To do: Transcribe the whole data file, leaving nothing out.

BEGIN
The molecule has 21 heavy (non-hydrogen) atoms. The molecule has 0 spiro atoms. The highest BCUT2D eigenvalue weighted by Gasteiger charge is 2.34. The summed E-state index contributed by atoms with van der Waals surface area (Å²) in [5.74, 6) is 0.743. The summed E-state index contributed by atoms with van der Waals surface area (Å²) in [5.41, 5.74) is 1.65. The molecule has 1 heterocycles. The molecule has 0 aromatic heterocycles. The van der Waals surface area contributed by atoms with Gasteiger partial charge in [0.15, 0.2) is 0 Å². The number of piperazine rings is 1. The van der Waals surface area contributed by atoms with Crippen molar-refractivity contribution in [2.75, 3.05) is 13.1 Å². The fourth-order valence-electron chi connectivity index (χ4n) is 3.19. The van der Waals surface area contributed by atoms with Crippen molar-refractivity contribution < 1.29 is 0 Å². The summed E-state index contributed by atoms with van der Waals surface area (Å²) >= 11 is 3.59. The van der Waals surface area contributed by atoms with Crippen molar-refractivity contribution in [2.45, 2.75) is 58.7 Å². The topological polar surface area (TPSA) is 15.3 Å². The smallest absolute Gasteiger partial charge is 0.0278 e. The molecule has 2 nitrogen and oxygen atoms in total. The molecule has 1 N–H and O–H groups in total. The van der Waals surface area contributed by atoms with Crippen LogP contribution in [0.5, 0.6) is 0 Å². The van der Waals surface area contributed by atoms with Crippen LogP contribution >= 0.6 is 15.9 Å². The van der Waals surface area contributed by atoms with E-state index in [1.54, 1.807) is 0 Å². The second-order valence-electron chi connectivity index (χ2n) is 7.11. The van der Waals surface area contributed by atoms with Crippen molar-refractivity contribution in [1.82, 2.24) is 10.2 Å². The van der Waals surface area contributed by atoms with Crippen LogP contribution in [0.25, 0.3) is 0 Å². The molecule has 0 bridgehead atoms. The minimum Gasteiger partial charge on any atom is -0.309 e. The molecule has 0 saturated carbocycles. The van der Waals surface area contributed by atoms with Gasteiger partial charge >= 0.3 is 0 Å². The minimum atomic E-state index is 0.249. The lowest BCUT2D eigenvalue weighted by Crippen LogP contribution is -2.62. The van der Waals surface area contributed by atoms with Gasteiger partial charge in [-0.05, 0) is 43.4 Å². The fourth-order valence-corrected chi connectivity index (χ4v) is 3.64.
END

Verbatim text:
The molecule has 21 heavy (non-hydrogen) atoms. The molecule has 0 spiro atoms. The highest BCUT2D eigenvalue weighted by Gasteiger charge is 2.34. The summed E-state index contributed by atoms with van der Waals surface area (Å²) in [5.74, 6) is 0.743. The summed E-state index contributed by atoms with van der Waals surface area (Å²) in [5.41, 5.74) is 1.65. The molecule has 1 heterocycles. The molecule has 0 aromatic heterocycles. The van der Waals surface area contributed by atoms with Gasteiger partial charge in [0.15, 0.2) is 0 Å². The number of piperazine rings is 1. The van der Waals surface area contributed by atoms with Crippen molar-refractivity contribution in [2.75, 3.05) is 13.1 Å². The fourth-order valence-electron chi connectivity index (χ4n) is 3.19. The van der Waals surface area contributed by atoms with Crippen molar-refractivity contribution < 1.29 is 0 Å². The summed E-state index contributed by atoms with van der Waals surface area (Å²) >= 11 is 3.59. The van der Waals surface area contributed by atoms with Crippen molar-refractivity contribution in [2.45, 2.75) is 58.7 Å². The topological polar surface area (TPSA) is 15.3 Å². The smallest absolute Gasteiger partial charge is 0.0278 e. The molecule has 2 nitrogen and oxygen atoms in total. The molecule has 1 N–H and O–H groups in total. The van der Waals surface area contributed by atoms with Crippen LogP contribution in [0.5, 0.6) is 0 Å². The van der Waals surface area contributed by atoms with Crippen LogP contribution >= 0.6 is 15.9 Å². The van der Waals surface area contributed by atoms with E-state index in [1.54, 1.807) is 0 Å². The second-order valence-electron chi connectivity index (χ2n) is 7.11. The van der Waals surface area contributed by atoms with Crippen molar-refractivity contribution in [1.82, 2.24) is 10.2 Å². The van der Waals surface area contributed by atoms with Crippen LogP contribution in [0.25, 0.3) is 0 Å². The molecule has 0 bridgehead atoms. The minimum Gasteiger partial charge on any atom is -0.309 e. The molecule has 0 saturated carbocycles. The van der Waals surface area contributed by atoms with Gasteiger partial charge >= 0.3 is 0 Å². The minimum atomic E-state index is 0.249. The lowest BCUT2D eigenvalue weighted by Crippen LogP contribution is -2.62. The van der Waals surface area contributed by atoms with Gasteiger partial charge in [-0.05, 0) is 43.4 Å². The fourth-order valence-corrected chi connectivity index (χ4v) is 3.64.